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Mountain Home Magazine

The Chef's Table

by Cornelius O'Donnell

Remember that old saying about the shoemaker’s shoes (or the carpenter’s house, or the plumber’s pipes)?

Along these same lines, how about the fascination with what professional chefs, cooks, and cookbook writers actually cook at home for their friends and families? I’m certainly fascinated with that idea, especially as the Christmas holidays roar toward me.

I’ve been trying to organize my cookbook collection (a Herculean job) for the past few months (actually, many months) and recently came across a book I’ve had since it was published in 1988 by Wings Books (the “used cookbook” section of Amazon still has lots of copies in stock). It’s called Christmas Memories with Recipes. In their preface, editors Maron Waxman and Delores Simons describe the book as “a mosaic of holiday recollections by twenty-five cooks and writers from all parts of the Americas and Europe. They share with us memories of their varied holidays.” Some of the names will still be familiar to readers: Jacques Pepin, Martha Stewart, Julia Child, and Marcella Hazan. Most of the others I know because I’ve been a foodie a long time.

I must have grabbed this book back in ’88, feeling with that list of contributors I’d be sure to find something to cook for my gang, as well as enjoy the nosy sensation of poking into others’ rituals. I know I made several recipes from these pages because I found some penciled comments aside many of the dishes—well, at least ten—and, if I added asterisks to the check mark, that meant the dish went over with the revelers. I thought you’d enjoy reading about—and cooking—these tried and true holiday favorites.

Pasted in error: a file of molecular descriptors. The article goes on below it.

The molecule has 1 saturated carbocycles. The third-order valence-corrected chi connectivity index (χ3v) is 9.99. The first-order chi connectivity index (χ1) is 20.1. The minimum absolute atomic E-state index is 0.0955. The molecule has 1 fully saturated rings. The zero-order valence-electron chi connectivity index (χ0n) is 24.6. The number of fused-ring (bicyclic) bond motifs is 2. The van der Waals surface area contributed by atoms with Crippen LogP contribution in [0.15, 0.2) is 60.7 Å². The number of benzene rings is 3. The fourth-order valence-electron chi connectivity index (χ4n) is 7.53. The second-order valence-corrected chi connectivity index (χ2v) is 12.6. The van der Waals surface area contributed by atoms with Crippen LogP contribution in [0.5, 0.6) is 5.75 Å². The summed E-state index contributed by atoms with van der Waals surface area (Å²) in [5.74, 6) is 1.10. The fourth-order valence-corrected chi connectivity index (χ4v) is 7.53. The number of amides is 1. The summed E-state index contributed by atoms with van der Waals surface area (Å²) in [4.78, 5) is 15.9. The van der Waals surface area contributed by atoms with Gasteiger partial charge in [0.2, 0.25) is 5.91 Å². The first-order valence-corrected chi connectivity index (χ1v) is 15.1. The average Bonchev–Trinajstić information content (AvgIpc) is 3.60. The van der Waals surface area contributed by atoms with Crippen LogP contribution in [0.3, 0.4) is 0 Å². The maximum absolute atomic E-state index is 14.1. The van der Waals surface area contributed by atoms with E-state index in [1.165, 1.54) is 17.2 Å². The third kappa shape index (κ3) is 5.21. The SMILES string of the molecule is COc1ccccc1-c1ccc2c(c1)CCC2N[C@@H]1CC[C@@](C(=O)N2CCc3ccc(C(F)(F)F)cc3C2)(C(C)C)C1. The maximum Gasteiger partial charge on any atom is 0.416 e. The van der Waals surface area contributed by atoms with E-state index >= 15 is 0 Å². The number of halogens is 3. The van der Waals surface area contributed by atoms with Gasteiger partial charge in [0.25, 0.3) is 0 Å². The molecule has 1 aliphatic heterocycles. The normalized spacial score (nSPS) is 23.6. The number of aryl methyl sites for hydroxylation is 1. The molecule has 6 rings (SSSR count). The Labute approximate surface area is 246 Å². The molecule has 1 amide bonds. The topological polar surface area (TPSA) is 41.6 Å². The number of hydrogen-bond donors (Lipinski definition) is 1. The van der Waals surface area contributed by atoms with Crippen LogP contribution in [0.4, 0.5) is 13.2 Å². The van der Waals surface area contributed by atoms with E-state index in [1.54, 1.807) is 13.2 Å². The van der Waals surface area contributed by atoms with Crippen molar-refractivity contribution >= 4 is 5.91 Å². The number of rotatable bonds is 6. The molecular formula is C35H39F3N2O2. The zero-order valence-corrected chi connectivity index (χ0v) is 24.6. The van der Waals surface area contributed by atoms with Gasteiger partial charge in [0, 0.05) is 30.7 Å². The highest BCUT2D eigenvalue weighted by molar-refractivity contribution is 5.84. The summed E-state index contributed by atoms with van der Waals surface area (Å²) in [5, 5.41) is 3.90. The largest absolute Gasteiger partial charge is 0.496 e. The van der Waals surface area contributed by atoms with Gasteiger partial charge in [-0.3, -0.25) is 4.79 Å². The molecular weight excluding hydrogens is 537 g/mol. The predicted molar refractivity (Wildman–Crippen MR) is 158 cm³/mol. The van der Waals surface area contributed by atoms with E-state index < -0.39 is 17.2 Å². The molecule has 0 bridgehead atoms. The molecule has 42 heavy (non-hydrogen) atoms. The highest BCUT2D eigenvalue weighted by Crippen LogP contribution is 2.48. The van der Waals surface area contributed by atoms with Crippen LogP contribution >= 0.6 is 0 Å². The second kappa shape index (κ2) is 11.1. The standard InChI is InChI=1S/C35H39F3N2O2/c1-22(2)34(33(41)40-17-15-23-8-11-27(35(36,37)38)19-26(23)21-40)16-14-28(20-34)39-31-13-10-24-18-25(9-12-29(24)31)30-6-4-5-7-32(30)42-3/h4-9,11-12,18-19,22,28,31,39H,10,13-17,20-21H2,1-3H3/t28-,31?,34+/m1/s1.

Lace Curtain Cookies

Bert Greene was a dear friend—and Jewish. That didn’t matter in his growing-up years, as his family celebrated Christmas. I found this recipe of his and used it to celebrate the final bauble to go on the tree and the finial’s placement on top. And the name he gave these struck a chord with me. Well, “lace curtain” describes my family better than “shanty.” (Wikipedia explains it all for you, by the way.) Mom made similar cookies. These are always good to have on hand for holiday drop-ins and, depending on age, youngsters can help with the making. (Lord knows they’ll excel in the eating.)

  • 1 egg
  • 1⁄2 tsp. pure vanilla extract (not that fake stuff)
  • 1⁄2 c. (1 stick) unsalted butter, melted
  • 1 c. light brown sugar, packed
  • 2 c. uncooked rolled oats
  • 1⁄2 c. walnuts, chopped

Preheat oven to 375 degrees. Beat the egg with the vanilla in the medium bowl of an electric mixer. Slowly beat in the butter and sugar. On low speed, beat in the rolled oats. Stir in the chopped walnuts.

Lightly butter a foil-lined baking sheet. Drop the batter by generous teaspoonfuls onto the foil; place far apart. There should be only six cookies on each baking sheet. Pat the batter flat and bake until golden brown, about 8 minutes. Cool completely before peeling off the foil. Repeat procedure until all batter is used up. Makes about 2 dozen cookies.

Marion Cunningham’s Cranberry Relish